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  • American cuisine

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    Apple pie, along with baseball, is one of a number of American cultural icons. A sirloin steak dinner, served with sauteed onion, fries, broccoli, carrots, and snow peas, garnished with chives American cuisine reflects the history of the United States, blending the culinary contributions of various groups of people from around the world, including indigenous American Indians, African Americans, Asians, Europeans, Pacific Islanders, and South Americans. Early Native Americans utilized a number of cooking methods in early American Cuisine that have been blended with early European cooking methods to form the basis of American cuisine. The European settlement of the Americas yielded the introduction of a number of various ingredients, spices, herbs, and cooking styles to the latter. The various styles continued expanding well into the 19th and 20th centuries, proportional to the influx of immigrants from many different nations; this influx nurtured a rich diversity in food preparation throughout the country. When the colonists came to the colonies, they farmed animals for clothing and meat in a similar fashion to what they had done in Europe.

  • Must

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    Grapes being pressed to create must.Must (from the Latin vinum mustum, "young wine") is freshly crushed fruit juice (usually grape juice) that contains the skins, seeds, and stems of the fruit. The solid portion of the must is called pomace and typically makes up 7–23% of the total weight of the must. Making must is the first step in winemaking. Because of its high glucose content, typically between 10 and 15%, must is also used as a sweetener in a variety of cuisines. Unlike commercially sold grape juice, which is filtered and pasteurized, must is thick with particulate matter, opaque, and comes in various shades of brown and purple.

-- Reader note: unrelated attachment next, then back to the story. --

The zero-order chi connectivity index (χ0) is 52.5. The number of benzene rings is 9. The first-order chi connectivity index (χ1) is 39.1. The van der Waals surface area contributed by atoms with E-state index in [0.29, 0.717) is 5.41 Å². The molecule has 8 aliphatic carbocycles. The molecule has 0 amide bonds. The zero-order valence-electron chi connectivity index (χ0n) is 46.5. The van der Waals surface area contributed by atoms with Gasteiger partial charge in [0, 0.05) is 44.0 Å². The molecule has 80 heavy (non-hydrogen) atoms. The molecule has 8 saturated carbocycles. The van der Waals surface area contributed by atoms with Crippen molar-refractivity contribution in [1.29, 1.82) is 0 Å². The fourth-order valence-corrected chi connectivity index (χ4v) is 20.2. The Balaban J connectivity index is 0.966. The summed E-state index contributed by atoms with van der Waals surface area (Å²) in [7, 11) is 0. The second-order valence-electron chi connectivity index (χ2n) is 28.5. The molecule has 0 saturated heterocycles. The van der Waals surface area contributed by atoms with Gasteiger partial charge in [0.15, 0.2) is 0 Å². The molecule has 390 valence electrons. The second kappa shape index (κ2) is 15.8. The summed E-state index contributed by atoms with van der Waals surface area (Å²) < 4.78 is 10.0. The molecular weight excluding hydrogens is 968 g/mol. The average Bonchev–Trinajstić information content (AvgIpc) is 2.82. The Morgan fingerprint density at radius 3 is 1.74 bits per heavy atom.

• German cuisine

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    For various examples of cuisine, see List of German dishes.Bratwurst, one of the most popular foods in Germany The KaDeWe in Berlin, one of the largest delicatessen markets in Europe The cuisine of Germany has evolved as a national cuisine through centuries of social and political change with variations from region to region. Some regions of Germany, like Bavaria and neighbouring Swabia, share dishes with Austrian and parts of Swiss cuisine. The Michelin Guide of 2015 awarded 11 restaurants in Germany three stars, the highest designation, while 38 more received two stars and 233 one star. German restaurants have become the world's second-most decorated after France.

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